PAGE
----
Rheumatoid arthritis (RA) is a chronic condition resulting from a swelling of the joint membranes or tissues, usually in the feet and hands, that is most common among people 40-60 years of age. In time, Rheumatoid Arthritis can irreparably damage the tendons, ligaments, cartilage, and bone surrounding the joints. In the worst case of the condition, RA starts to deteriorate other organs and parts like the eyes, heart, lungs, and nerves.
RA has a number of possible causes; some still not entirely understood, others still a mystery. Though rheumatoid arthritis is classified as an autoimmune disorder, which means the immune system is unable to function properly and attacks its own tissues. Around 1% of the world’s population suffers from the condition, and women are 70% more likely to develop the disease than men.
Typically, a rheumatologist (an autoimmune disease specialist) considers the symptoms, performs a physical exam, and requires lab tests and x-rays to diagnose and plan out a long-term treatment for each patient. Early diagnosis and treatment are imperative to preventing and reducing the risk of further complications.
Early Rheumatoid Arthritis Symptoms
First symptoms hit the smaller joints in the hands, wrists, and feet, and typically the same joints on each of the body. The most noticeable and common symptom is joint inflammation. Inflammation is normally the human body’s wired reaction to infection and perils, but with RA, it happens haphazardly for no reason.
Joint inflammation comes with its own set of symptoms, one of them being stiffness. Morning stiffness is the most common issue among those with RA and is caused by long durations of inactivity. Patients with other types of arthritis do experience the same symptom, but it takes people with RA up to several hours to before their joints relax. RA inflammation also leads to swelling by allowing fluid to penetrate the joint cavities, which also causes stiffness as well as puffiness. The inflammation may also cause extreme sensitivity and tenderness and sensitivity, which when not tended to leads to more severe pain.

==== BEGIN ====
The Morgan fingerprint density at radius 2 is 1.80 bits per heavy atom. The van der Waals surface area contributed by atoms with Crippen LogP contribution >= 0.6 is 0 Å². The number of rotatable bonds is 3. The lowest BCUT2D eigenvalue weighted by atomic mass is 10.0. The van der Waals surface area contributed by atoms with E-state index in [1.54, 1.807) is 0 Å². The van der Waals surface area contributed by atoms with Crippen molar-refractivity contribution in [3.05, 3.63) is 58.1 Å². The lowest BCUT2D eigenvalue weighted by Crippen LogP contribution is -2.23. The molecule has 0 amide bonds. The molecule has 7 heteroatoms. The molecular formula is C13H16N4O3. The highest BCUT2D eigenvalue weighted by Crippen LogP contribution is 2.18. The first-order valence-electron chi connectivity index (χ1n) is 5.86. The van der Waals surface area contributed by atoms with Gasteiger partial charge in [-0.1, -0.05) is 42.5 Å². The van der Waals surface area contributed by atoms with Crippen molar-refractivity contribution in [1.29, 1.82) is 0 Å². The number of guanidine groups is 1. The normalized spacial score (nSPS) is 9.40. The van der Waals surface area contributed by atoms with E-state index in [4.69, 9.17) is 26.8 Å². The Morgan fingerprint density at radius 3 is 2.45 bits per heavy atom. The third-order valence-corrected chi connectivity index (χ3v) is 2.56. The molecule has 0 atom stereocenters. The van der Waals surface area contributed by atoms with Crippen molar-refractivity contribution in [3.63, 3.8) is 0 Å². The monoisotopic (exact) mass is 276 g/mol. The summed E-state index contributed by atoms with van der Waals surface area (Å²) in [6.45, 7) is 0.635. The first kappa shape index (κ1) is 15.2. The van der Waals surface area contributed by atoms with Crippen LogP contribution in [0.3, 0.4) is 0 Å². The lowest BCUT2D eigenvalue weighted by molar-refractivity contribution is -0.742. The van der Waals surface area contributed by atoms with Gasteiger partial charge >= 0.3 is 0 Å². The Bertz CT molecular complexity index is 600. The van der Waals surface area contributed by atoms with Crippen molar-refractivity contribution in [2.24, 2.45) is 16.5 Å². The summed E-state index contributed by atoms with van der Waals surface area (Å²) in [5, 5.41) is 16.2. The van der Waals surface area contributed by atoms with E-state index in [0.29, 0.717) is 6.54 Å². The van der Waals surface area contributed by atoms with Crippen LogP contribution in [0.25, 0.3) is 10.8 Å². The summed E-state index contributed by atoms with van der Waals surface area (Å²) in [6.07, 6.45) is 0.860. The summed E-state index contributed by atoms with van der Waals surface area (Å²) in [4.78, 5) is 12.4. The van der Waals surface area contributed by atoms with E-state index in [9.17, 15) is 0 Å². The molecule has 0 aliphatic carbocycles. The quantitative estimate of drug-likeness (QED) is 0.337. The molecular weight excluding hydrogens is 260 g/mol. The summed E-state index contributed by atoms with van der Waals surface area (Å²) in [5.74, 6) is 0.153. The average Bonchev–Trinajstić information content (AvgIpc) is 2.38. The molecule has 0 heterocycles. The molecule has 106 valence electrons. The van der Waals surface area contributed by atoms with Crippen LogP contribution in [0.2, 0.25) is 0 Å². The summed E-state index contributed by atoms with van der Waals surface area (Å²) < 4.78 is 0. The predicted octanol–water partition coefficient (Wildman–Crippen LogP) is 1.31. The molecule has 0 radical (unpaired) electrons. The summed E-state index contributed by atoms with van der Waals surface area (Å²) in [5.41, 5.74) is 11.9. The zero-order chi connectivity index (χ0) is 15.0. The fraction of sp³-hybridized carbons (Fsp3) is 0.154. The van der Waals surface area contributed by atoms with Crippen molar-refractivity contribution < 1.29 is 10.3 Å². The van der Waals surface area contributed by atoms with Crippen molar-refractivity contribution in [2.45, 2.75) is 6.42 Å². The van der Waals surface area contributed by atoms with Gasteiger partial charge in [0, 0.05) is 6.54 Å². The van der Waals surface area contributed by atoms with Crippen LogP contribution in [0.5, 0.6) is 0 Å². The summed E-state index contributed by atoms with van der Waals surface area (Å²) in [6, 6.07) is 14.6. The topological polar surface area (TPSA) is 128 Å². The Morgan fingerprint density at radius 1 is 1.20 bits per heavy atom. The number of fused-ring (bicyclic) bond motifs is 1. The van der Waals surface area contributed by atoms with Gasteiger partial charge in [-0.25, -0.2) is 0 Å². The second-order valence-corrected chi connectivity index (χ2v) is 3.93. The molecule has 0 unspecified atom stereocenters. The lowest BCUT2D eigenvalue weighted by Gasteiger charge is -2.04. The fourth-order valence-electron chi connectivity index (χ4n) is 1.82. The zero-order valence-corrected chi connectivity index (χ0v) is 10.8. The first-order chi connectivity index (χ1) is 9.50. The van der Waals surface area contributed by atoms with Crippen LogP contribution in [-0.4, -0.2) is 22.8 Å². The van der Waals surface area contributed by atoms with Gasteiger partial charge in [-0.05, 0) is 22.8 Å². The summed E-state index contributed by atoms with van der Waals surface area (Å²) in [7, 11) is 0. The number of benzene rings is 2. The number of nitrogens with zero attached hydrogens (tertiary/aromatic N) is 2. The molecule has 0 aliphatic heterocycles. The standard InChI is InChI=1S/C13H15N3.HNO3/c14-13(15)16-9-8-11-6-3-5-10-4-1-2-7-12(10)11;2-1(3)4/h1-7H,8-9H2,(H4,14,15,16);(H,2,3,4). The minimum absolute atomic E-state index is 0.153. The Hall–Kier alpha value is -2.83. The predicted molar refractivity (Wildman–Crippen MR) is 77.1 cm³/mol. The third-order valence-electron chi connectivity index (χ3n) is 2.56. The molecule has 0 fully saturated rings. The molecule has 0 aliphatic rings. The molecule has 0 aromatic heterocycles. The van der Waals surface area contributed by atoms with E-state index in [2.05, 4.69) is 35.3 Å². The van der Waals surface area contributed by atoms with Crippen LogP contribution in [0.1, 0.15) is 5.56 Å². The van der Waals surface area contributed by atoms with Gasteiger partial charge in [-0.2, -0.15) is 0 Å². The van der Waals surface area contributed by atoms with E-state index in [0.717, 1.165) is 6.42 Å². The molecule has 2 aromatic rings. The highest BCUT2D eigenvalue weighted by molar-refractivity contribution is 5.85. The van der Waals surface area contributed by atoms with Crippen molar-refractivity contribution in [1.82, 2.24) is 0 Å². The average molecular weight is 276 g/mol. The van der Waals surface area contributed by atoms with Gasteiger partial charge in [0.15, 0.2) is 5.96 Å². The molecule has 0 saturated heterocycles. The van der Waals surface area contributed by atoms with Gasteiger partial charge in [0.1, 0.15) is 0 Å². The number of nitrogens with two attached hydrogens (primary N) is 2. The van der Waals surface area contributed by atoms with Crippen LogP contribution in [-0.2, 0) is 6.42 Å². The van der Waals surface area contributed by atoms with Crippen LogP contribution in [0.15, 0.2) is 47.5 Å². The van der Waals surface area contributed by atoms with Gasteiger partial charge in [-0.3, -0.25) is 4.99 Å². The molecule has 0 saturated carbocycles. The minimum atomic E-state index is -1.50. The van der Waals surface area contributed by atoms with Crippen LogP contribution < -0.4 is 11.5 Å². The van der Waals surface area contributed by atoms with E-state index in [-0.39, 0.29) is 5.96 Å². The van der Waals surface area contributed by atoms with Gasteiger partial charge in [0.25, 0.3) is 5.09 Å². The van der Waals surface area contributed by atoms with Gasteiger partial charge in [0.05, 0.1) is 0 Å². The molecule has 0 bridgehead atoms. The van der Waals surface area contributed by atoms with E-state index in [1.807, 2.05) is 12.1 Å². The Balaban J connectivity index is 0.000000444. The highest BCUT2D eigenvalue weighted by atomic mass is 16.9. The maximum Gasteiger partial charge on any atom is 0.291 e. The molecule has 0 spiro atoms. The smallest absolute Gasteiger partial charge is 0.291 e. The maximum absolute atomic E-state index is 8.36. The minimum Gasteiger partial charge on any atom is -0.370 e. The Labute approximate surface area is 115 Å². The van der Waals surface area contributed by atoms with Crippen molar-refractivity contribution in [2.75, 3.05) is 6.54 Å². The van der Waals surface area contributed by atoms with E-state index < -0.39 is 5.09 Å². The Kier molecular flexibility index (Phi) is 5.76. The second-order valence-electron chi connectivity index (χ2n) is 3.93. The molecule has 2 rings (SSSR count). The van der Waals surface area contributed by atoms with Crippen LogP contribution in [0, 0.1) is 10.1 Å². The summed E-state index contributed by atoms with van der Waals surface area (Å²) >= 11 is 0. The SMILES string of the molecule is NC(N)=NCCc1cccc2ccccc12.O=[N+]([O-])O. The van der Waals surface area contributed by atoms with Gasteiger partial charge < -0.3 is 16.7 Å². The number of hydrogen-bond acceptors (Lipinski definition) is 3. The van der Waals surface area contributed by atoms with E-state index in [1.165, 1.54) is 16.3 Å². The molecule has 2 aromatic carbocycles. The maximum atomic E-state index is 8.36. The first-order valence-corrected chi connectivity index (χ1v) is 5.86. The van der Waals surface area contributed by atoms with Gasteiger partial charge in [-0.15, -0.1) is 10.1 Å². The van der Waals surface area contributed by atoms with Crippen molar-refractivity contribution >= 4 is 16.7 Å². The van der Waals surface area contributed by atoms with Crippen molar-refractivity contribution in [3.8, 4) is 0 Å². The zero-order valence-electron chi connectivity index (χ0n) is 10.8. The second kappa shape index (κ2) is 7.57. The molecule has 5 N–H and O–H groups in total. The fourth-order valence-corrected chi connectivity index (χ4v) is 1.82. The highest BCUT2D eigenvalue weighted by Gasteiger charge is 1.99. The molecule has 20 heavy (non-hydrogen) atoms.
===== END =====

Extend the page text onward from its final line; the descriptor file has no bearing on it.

Long-Term Rheumatoid Arthritis Symptoms
Because Rheumatoid Arthritis is chronic in nature, some may have extended durations of relief, experiencing fewer or no symptoms when the disease becomes dormant. Whereas, others may constantly have flare-ups and experience symptoms for several months without cease. As the condition advances, some other areas like the elbows, hips, knees, jaw, shoulders, and neck can also become targets. Nodules–small lumps– are also common among 30-35% of people with RA. They can be as large as a walnut or small as a pea. Most often, there is no pain associated with the nodules. The extent to which the symptoms of the condition impact daily activities depends in part on following an appropriate, rigid treatment and coping strategies.
Research shows show that people who follow their treatment to a T and actively take advantage of resources to relieve symptoms experience fewer symptoms and need fewer hospital visits. Long-term Rheumatoid Arthritis symptoms increase one’s proneness muscle weakness and fatigue, so getting enough rest is crucial.
Photo: Depositphotos/© suemack